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How To Build a “No Dig” Vegetable Garden

No Dig Vegetable Garden

No Dig Vegetable Garden

Would you like to grow your own fresh vegetables at home, but your backyard is totally paved?

Are you finding the shovel work difficult when its time to turn the vegie patch over?

Does the thought of sore knees and a bad back put paid to any thought of “growing your own” fresh greens?

Fear not, the No Dig Vegetable Garden is for you.

No Dig or “Lasange” gardening was developed and promoted in Australia in the 70’s by Sydney gardener Esther Dean. Championed in her book “ESTHER DEAN’S GARDENING BOOK”. Growing without digging – No-Dig gardening

Basically, a No Dig garden is made on TOP of the ground instead of in it.

They can be built on existing vegie patches, lawns, pavers or rocks, and because they can be placed virtually anywhere (sun permitting), you’re not constrained by size and shape issues.

They’re easy to make from timber (never use treated timbers for the external frame, hardwoods only) or galvanized corrugated iron. You can also purchase recycled fruit bins from companies like Eco Mad that are perfect for the job.

They’re virtually maintenance free, and if you build the frames high enough, as the photo shows, you won’t have to bend down to tend to your vegies ever again.

Sounds complicated? It’s really easy. Please read on.

1. Make sure that you choose a position that gets at least 5 hours sunlight a day, has easy access for you, and preferably, a wheelbarrow as well.

Prepare the site for your garden bed and frame as best as possible. Level out the ground by “cutting into” any slopes or mounds with a shovel (fear not, the end is nigh!), and make sure you mow any lawn that may eventually be situated under the bed.

2. Now it’s time for your carpentry skills to come into play. You don’t have to build it three levels high as in the photo. One border of 200 x 50mm hardwood is an ample frame and barrier, and, will of course, take a lot less to fill. But remember, the lower you build it, the lower you have to bend! No need to dress it up all fancy like the photo either. Just screw the corners together with Tech or Coach Screws into a block for support, and, if you’re going to make it 1.5 metres or longer, then add a block in the centre as well.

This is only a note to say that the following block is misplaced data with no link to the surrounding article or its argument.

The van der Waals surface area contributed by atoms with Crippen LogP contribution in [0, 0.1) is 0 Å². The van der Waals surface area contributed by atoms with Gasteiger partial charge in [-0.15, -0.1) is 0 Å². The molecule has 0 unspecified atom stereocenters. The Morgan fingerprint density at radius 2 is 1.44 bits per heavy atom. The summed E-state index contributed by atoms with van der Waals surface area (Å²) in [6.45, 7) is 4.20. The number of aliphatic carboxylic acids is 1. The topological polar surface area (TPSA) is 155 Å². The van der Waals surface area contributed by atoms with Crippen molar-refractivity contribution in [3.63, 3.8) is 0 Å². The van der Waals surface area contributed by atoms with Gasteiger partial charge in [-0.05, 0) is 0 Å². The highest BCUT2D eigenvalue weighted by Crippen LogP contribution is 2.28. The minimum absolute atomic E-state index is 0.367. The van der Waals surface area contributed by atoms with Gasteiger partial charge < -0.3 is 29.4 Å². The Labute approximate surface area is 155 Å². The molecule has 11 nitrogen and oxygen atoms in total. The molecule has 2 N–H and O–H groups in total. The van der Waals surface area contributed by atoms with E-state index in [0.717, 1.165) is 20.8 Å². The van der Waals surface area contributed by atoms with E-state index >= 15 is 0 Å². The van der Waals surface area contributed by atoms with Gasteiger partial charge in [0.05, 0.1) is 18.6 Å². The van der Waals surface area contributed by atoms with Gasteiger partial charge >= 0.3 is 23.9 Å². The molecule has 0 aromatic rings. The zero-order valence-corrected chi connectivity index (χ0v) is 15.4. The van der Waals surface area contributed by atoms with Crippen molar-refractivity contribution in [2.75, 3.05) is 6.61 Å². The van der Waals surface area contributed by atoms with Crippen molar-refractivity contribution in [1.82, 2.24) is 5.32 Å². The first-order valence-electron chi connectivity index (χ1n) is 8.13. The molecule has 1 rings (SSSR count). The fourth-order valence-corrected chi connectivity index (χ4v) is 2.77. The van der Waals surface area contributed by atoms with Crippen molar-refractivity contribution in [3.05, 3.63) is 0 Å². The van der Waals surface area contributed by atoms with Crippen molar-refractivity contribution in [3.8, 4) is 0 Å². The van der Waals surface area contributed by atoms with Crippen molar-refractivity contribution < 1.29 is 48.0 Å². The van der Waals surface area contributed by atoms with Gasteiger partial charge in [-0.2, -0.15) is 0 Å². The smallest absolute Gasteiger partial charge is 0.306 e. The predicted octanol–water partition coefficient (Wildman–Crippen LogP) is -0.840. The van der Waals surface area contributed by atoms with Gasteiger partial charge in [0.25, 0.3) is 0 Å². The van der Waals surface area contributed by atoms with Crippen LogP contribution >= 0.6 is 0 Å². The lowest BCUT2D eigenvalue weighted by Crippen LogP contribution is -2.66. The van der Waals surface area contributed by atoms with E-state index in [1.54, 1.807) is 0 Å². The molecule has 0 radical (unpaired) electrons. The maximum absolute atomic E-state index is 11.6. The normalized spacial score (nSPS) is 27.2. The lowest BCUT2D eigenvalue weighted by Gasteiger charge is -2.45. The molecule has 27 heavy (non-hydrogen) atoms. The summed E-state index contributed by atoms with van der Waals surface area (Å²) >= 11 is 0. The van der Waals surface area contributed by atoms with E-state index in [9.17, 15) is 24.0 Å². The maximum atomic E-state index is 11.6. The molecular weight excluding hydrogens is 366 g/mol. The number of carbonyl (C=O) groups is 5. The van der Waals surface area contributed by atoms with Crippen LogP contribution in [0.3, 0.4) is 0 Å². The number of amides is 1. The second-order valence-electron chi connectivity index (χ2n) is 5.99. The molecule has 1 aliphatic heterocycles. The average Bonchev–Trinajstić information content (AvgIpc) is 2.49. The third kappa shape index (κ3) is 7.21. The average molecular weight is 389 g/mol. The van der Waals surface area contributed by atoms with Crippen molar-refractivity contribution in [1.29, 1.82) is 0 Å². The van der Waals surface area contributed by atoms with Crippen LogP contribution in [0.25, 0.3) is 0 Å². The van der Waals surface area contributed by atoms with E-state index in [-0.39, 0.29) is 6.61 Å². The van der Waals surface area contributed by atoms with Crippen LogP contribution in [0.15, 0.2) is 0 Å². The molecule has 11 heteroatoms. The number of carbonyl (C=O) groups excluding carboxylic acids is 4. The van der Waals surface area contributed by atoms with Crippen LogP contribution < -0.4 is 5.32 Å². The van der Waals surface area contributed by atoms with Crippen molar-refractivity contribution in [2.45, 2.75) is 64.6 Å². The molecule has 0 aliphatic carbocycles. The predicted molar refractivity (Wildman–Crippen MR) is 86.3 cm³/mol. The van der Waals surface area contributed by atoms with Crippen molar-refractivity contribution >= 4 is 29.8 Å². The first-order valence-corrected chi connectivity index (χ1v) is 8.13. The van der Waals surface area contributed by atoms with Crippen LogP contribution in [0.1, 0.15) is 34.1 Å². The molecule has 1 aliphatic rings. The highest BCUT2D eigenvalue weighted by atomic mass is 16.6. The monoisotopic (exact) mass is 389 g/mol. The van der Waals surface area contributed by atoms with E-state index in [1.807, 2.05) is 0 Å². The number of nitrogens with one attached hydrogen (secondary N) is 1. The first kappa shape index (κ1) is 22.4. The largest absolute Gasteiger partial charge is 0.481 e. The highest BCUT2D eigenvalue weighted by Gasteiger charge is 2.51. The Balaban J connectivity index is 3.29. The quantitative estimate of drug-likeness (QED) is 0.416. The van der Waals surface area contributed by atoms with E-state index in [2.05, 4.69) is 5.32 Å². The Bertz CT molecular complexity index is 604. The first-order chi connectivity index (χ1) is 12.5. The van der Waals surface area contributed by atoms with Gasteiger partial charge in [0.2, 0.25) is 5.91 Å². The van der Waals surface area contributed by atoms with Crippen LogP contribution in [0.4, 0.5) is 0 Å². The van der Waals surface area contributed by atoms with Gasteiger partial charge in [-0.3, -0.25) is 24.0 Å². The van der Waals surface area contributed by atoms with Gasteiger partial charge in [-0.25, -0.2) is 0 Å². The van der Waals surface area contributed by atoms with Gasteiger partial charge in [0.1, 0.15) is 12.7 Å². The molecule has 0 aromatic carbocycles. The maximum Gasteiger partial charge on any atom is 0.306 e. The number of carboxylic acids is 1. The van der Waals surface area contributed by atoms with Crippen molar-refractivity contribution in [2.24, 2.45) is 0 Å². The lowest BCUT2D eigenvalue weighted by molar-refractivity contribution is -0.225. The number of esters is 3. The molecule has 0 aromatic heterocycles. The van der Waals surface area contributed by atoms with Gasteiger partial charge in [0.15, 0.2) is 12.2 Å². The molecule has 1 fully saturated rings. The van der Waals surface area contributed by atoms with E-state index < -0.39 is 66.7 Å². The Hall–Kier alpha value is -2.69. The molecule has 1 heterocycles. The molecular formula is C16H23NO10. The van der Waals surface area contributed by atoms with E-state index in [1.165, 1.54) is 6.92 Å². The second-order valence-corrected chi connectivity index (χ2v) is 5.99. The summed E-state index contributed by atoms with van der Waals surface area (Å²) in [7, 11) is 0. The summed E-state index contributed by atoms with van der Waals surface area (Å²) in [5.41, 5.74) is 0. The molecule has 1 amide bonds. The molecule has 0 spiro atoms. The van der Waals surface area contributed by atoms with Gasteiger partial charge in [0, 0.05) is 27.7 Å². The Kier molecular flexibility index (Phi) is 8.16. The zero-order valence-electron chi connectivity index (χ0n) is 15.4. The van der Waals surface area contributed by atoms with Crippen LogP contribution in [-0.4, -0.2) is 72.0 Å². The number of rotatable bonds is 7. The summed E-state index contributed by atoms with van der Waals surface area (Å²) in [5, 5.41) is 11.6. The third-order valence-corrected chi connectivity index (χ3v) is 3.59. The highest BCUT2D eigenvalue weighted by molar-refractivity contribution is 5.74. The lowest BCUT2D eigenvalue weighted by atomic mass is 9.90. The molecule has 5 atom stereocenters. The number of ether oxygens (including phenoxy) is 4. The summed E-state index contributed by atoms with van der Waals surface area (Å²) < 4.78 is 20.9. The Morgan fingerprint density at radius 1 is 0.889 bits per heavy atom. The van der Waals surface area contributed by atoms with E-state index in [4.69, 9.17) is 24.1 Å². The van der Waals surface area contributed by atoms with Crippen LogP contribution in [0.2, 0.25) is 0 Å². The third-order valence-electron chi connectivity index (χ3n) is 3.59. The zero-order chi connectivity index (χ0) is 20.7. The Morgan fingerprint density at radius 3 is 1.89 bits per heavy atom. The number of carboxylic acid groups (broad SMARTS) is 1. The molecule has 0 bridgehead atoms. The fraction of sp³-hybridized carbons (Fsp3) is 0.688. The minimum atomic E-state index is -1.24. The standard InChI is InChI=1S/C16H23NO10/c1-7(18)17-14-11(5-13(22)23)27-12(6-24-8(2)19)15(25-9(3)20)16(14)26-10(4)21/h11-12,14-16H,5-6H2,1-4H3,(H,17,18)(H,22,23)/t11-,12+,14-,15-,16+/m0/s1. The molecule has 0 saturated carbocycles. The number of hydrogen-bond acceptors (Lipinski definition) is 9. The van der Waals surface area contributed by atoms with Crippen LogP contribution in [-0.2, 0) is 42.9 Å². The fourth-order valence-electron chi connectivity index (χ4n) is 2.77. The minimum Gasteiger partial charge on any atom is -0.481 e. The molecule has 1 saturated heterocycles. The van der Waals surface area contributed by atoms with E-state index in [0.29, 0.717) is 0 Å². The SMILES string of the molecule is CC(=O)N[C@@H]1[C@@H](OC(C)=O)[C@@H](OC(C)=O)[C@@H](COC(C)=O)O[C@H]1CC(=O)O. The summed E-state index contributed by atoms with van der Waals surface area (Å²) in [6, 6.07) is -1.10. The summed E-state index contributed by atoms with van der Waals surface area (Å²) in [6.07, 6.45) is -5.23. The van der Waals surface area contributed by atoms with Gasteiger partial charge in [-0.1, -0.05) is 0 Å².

3. OK, lets start making our “lasagne”. Lay down a base of thoroughly wet newspaper at least 5 mm thick. Make sure you don’t leave any gaps, and overlap them well. Please use plain newspaper only, no glossies or colour artwork.

4. Sprinkle an even 20 mm layer of organic fertiliser such as chook or cow manure as your next layer.

5. Lay down a 100 mm layer of Lucerne Hay, this can be substituted with cheaper products such as pea straw, but alternatives will lack the nitrogen of Lucerne. Again, making sure that the hay “biscuits” are tight against each other and you’ve got an even coverage, including the edges, water the Lucerne hay slightly.

6. Sprinkle another 20 mm layer of manure or organic fertiliser.

7. Cover this evenly with 200 mm of straw.

8. To finish, cover all this with 100 mm of well rotted garden compost.


To plant, just form a pocket in the compost layer and plant seedlings straight in.

Although it’s fine to start planting straight away, some root vegetables and beans will appreciate being planted once the pile has reduced and turned into ‘Black Gold’

Always make sure that the garden bed is well watered.

As the layers break down, you’ll need to keep topping up the bed with organic matter (no problem now as you’ve read my last blog and built your very own compost pile). The bed will reduce in height by approximately 50% over the next few months, so be prepared to keep topping up rather than piling it on all in one go.

Happy Gardening.

Bye for now

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